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Security and development key in new EUCAM programme

It is a pleasure to introduce a new EUCAM Watch as part of the new Europe-Central Asia Monitoring programme. Much has happened in Central Asia since February 2010 when we concluded our frst EUCAM cycle, especially in the sphere of security and stability.

Most notable of course are the radical changes that took place in Kyrgyzstan which were quickly followed by an outbreak of ethnic violence in June last year. Almost a year after the violence, this small mountainous republic is slowly regaining some stability having installed a new Constitution and conducted peaceful and reasonably free and fair elections. While attention has been devoted to installing a new – more democratic and less corrupt – government in reaction to Bakiyev’s ousting, the root causes of the ethnic violence need to be further addressed in a follow up to the Kiljunen report. Distrust between Kyrgyz and Uzbek populations will threaten the southwest of the country as long as no intense reconciliation process is embarked upon.

The events in Kyrgyzstan have posed a broader question of stability in Central Asia. Is ethnic violence likely to occur in other republics? While the Fergana Valley where Kyrgyzstan, Tajikistan and Uzbekistan meet is a melting pot of ethnic groups and cultures and whereas Kazakhstan harbours a large Russian minority, ethnic violence does not seem to be the most imminent threat though can be a danger in connection with factors such as poverty and bad governance. Are there other threats to the stability of Central Asian republics; and moreover, can the uprisings in North Africa and the Middle East spread to Central Asia?

Of course revolutions are impossible to predict as we have again learned recently. One similarity between Central Asia and the Arab world is the authoritarian character of most states. Leaders have been in charge for long periods without showing willingness to grant increased freedoms to the population let alone embark on a democratic reform process. Meanwhile corruption is thriving and the population in energy rich countries see little of possible economic gains from the energy sector. Also regimes, in both cases, are backed up by the armed forces, militarised police and intelligence services. Regime security is their major concern, not state security, let alone human security.

But there are also differences between the Arab world countries that rebelled and the Central Asian republics (while Central Asian states themselves differ from one another). The North Africa and Middle East revolts are often lead by well-educated young people that have become disenchanted over limited career opportunities in their countries. They use the internet, foremost through Twitter and Facebook to get their message across to fellow-protesters and international media. In Central Asia, foremost Kyrgyzstan, Tajikistan and Uzbekistan, many young people have already left to work in Russia and elsewhere due to the low quality of education and lack of employment opportunities. Internet access is also restrained, either due to poverty or to state control.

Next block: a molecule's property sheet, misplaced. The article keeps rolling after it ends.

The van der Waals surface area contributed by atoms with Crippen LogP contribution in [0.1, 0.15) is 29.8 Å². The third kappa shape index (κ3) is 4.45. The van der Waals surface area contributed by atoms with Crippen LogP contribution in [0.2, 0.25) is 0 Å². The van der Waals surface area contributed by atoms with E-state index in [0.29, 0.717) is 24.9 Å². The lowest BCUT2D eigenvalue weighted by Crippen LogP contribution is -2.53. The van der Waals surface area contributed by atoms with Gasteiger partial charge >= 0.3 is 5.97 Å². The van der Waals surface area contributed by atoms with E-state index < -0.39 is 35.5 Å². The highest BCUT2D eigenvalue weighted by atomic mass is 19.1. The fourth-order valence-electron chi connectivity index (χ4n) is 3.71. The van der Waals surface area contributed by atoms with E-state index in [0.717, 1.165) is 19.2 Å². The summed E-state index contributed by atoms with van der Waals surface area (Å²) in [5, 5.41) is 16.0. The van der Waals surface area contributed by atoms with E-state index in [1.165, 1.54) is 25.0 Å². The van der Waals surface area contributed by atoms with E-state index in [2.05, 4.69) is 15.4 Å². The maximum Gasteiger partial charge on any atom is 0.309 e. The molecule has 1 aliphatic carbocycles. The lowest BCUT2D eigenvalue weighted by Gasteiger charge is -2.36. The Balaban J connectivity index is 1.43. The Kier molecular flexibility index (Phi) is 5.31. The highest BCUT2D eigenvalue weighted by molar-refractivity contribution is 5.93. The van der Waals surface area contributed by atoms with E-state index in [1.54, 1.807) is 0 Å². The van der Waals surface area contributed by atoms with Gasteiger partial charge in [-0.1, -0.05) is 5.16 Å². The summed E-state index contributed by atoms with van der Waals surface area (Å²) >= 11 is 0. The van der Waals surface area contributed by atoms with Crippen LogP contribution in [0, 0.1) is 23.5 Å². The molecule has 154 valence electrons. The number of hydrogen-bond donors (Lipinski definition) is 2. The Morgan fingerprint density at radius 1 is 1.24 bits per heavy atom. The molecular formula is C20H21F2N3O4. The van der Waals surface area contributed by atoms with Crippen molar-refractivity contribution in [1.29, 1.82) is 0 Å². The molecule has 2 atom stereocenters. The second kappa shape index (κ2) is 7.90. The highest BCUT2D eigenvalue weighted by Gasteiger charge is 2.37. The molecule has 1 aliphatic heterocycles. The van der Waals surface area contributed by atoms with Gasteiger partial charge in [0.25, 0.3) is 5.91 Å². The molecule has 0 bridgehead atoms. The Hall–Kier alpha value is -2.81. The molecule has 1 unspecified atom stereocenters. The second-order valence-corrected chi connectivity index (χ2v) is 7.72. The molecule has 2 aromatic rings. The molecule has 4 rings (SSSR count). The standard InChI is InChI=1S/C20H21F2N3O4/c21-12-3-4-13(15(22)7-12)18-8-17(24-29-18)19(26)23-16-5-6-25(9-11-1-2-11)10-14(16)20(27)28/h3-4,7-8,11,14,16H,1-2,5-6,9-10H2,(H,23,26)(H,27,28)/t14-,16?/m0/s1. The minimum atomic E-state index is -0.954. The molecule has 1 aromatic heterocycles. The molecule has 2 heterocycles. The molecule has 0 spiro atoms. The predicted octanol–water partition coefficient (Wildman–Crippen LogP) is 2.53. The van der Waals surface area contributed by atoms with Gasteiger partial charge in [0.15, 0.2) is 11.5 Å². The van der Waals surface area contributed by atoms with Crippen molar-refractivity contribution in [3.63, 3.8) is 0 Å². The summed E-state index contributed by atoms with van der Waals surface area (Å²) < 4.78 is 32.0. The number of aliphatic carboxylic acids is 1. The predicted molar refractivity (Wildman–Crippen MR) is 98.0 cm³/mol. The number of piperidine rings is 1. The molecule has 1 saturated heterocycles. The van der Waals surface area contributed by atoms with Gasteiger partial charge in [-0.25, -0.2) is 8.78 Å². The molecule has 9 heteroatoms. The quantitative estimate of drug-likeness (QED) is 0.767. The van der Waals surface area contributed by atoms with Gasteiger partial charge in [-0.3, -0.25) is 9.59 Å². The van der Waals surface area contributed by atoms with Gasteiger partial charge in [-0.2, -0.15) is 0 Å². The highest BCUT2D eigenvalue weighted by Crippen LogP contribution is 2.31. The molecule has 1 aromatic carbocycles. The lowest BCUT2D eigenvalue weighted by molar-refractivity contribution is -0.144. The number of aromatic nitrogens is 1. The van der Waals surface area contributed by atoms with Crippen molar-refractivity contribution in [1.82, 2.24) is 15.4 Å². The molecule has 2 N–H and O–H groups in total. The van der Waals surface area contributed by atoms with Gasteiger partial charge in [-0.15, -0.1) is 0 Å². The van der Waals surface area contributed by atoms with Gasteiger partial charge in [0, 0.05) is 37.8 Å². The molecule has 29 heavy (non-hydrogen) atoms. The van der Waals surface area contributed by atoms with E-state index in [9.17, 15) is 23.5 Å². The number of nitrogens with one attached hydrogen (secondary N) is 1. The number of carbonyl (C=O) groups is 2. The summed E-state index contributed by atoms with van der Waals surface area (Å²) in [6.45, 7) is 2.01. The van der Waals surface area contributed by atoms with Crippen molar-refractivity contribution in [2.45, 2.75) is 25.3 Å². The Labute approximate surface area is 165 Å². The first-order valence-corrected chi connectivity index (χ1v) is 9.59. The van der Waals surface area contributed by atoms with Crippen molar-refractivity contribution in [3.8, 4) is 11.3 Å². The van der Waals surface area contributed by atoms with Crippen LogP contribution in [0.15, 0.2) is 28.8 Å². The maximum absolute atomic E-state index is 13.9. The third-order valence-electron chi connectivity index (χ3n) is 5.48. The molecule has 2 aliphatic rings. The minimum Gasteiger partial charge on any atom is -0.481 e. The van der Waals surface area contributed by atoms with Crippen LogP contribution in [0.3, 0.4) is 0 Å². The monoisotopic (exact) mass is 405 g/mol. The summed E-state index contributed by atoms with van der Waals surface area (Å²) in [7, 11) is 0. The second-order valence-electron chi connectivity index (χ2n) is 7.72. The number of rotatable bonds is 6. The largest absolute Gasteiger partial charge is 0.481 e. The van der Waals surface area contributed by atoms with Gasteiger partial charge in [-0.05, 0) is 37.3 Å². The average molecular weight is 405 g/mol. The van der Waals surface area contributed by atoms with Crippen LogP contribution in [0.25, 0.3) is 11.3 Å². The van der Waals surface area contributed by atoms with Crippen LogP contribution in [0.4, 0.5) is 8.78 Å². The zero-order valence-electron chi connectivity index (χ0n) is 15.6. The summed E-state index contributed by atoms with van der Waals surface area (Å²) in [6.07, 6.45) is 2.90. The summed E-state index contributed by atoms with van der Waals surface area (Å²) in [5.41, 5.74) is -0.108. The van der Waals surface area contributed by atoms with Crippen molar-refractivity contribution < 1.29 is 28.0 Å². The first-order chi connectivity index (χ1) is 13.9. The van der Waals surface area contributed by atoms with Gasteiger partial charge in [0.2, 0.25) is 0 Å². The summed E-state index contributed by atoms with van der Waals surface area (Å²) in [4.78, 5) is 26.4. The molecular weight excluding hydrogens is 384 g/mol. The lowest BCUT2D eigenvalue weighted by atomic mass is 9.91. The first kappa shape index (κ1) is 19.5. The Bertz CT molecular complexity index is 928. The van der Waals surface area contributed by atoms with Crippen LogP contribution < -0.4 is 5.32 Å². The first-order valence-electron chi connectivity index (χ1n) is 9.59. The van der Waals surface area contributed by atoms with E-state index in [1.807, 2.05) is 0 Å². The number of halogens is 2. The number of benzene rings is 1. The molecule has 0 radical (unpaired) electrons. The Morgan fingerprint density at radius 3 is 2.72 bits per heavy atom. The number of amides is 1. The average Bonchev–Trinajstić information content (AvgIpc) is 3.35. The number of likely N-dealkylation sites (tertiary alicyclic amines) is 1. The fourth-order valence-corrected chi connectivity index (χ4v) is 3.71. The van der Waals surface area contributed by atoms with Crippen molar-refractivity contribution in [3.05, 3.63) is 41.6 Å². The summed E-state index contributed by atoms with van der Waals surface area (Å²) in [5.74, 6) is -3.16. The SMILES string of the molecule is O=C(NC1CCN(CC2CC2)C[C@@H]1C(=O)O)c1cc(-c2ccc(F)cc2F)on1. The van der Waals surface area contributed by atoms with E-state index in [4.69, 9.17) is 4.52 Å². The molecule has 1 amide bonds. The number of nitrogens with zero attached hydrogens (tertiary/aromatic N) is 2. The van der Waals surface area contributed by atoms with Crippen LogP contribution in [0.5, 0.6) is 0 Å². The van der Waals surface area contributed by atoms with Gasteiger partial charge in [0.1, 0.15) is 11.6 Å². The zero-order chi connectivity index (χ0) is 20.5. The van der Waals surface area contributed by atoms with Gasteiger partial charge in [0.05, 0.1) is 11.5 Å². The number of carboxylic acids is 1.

These differences and the relative isolation of the Central Asian states do not rule out that protests could start with terrible consequences, as we have seen in Kyrgyzstan and earlier in the city of Andjian. The argument of Islamic radicalism as the only threat, so often used by Central Asian leaders, will certainly no longer satisfy external observers. The stability of Central Asian republics depends on a broad range of factors such as poverty, energy shortages, corruption and bad governance.

What can Europe do to help prevent violence and instability in Central Asia? And that in a time when attention (and probably funding) is and will be devoted elsewhere? All ingredients for useful cooperation and assistance seem to be present in the EU’s Strategy for Central Asia. Taking up lessons from what we have seen so far in the Middle East and North Africa imply the need for a stronger focus on direct security matters (where Central Asian leaderships allow Europe to be involved) and connect these to a broader development strategy. Meanwhile Europe should not shy away from increasingly addressing tough issues such as democracy, human rights but also security sector reform with Central Asian leaderships. Engagement with Central Asia is crucial in this sense and should be based on a nexus of values, development and security interests.

EUCAM will closely follow these developments over the coming years and contribute through in-depth and critical research as well as through raising awareness and further expanding its network of experts and stakeholders across Europe and the region. Security and development will be central themes to our work.

This EUCAM Watch focuses on the EU’s policies through the Strategy that has its fourth anniversary coming up next month. Two interviews stand central: one with EU Special Representative for Central Asia Pierre Morel and the other with International Crisis Group Vice-president (Europe) Alain Délétroz. Next to this we present our latest publication and notifcations of Europe-Central Asia news and external publications. Lastly our new Advocacy Offcer Tika Tsertsvadze introduces herself; an exercise we plan to continue in future newsletters so to bring the work of our new EUCAM experts and partners to your attention.

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